While LVADs allow patients to live their lives outside the hospital, LVAD therapy requires patients and their caregivers to manage and maintain the DL exit site. The exit site requires patients to perform routine sterile dressing changes, typically once the dressing is compromised (i.e., edges lifted or partial detachment). Our project used a 2-pronged approach for improving outpatient management of DL exit sites: (1) incorporating gum mastic liquid adhesive plus liquid adhesive remover as recommended by Standard 42.6 The location of the DL exit site leaves the securement dressing vulnerable to friction from clothing and movement. Gum mastic liquid adhesive is recommended in areas like these that would benefit from enhanced adhesive adherence. Furthermore, having an intact dressing for longer periods of time reduces the likelihood of infection that can be introduced via lifted or partially detached dressing borders or through unnecessary dressing changes. (2) Training patients and caregivers to properly remove dressings reduced the amount of time spent on dressing changes, thereby enhancing patient satisfaction. As Rossi Ferrario et al.12 noted, the impact of LVAD on patient and caregiver quality of life (QoL) cannot be overstated. The psychological stress and sleep disruption are often felt by both patients and caregivers over 1 year after discharge.12 Many patients are overwhelmed by the complexity of daily self-management tasks.13 Fortunately, patients like the ones who participated in the current quality improvement project report feeling empowered by standardized, high-quality self-management training.14 As evident from the patient quotes in Table 2, the bundled procedure that included the gum mastic liquid adhesive plus liquid adhesive remover was easy to follow and allowed for fewer dressing changes, and training helped to alleviate the constant worry about performing the dressing change correctly and the risk of infection.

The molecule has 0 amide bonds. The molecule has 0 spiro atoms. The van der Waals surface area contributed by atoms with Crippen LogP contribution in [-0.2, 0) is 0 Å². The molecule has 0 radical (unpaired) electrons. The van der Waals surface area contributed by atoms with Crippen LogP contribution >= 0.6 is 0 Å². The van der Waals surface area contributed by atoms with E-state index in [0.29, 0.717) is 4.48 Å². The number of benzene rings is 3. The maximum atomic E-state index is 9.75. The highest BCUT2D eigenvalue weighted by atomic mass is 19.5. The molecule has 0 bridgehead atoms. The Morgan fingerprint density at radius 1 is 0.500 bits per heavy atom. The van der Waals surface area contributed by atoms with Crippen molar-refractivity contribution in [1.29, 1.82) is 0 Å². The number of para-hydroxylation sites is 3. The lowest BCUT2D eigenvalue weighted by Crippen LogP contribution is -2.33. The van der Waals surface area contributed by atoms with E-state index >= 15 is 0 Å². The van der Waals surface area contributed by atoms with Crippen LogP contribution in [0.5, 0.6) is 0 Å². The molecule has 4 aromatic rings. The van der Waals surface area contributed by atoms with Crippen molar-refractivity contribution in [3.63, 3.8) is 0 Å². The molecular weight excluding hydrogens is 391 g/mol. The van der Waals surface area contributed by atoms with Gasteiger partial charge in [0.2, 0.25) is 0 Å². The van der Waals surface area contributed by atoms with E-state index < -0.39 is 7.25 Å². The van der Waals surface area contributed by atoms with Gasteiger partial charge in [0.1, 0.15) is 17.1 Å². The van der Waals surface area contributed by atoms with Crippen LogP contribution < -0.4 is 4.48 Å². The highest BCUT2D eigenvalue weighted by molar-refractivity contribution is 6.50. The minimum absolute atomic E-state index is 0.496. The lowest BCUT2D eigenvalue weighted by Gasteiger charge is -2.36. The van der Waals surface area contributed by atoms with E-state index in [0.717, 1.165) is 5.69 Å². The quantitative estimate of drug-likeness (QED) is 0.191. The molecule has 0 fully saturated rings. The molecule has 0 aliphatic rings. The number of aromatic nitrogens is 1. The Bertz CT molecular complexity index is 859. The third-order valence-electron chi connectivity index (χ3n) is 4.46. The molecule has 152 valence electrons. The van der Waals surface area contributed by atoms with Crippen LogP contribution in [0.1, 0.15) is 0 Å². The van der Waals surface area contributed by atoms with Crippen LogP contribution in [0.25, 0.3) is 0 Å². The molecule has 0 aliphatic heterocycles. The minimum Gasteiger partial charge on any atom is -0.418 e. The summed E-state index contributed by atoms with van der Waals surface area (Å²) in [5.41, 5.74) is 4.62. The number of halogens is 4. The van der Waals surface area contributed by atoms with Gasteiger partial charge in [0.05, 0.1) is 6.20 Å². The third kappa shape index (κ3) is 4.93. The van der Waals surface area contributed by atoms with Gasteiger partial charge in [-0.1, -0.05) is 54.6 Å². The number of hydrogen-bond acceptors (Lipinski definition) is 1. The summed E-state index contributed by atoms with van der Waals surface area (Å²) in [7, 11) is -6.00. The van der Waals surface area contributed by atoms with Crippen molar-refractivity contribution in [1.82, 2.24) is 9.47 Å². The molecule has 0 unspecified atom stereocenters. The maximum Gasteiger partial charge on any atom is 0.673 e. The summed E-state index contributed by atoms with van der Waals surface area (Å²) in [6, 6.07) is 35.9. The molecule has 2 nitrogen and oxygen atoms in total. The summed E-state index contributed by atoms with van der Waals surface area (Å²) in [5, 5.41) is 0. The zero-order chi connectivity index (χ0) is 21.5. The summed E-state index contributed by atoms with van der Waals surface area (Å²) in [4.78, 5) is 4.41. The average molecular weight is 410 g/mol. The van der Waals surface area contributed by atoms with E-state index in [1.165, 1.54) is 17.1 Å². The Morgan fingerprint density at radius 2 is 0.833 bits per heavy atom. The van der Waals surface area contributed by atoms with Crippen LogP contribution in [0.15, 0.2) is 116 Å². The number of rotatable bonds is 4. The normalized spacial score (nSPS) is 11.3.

Authors of a recent study assessed the cost effectiveness of LVADs as destination therapy in ambulatory patients with advanced heart failure.15 In this study, Shreibati et al.15 estimated the cost of LVADs to be $726,200 over 6 years. While the authors assert that LVAD therapy improves QoL for patients with heart failure, they contend that the lifetime costs and readmission rates could significantly lower the cost effectiveness of this therapy. However, they suggest that LVADs may “provide good value if outpatient costs and adverse events can be reduced.”15 The results of the current quality improvement project demonstrate favorable outcomes with outpatient management of DL exit-site dressing changes with the addition of gum mastic liquid adhesive plus liquid adhesive remover. In addition, extending the integrity and durability of DL dressings resulted in a cost savings due to fewer dressing changes.
Our results should be considered within the context of the main limitations of this quality improvement project: (1) the sample size was small, and (2) the project was nonrandomized and not powered to show effectiveness. Although we observed favorable results, additional studies are required to assess the effectiveness of the use of gum mastic adhesive on dressing integrity and adhesion compared with usual practice within this population group.
In conclusion, the number of patients using LVADs is expected to rise dramatically. Without universal guidelines for DL exit-site dressing changes, patients are at a greater risk for poor outcomes, including infection. The current project findings suggest that applying evidence-based approaches for vascular access device site dressing changes can effectively improve the integrity and durability of DL dressings leading to fewer dressing changes. Also, the addition of gum mastic liquid adhesive plus liquid adhesive remover resulted in a cost savings for the facility. Larger clinical trials are needed to further elucidate the impact of this approach in the growing populations of LVAD patients.
The author wishes to thank all the patients and caregivers who participated in this quality improvement project. Thanks to Janice T. Radak and Aisha Cobbs, PhD, for their medical editorial assistance.
The author discloses editorial assistance and travel support by Eloquest Healthcare.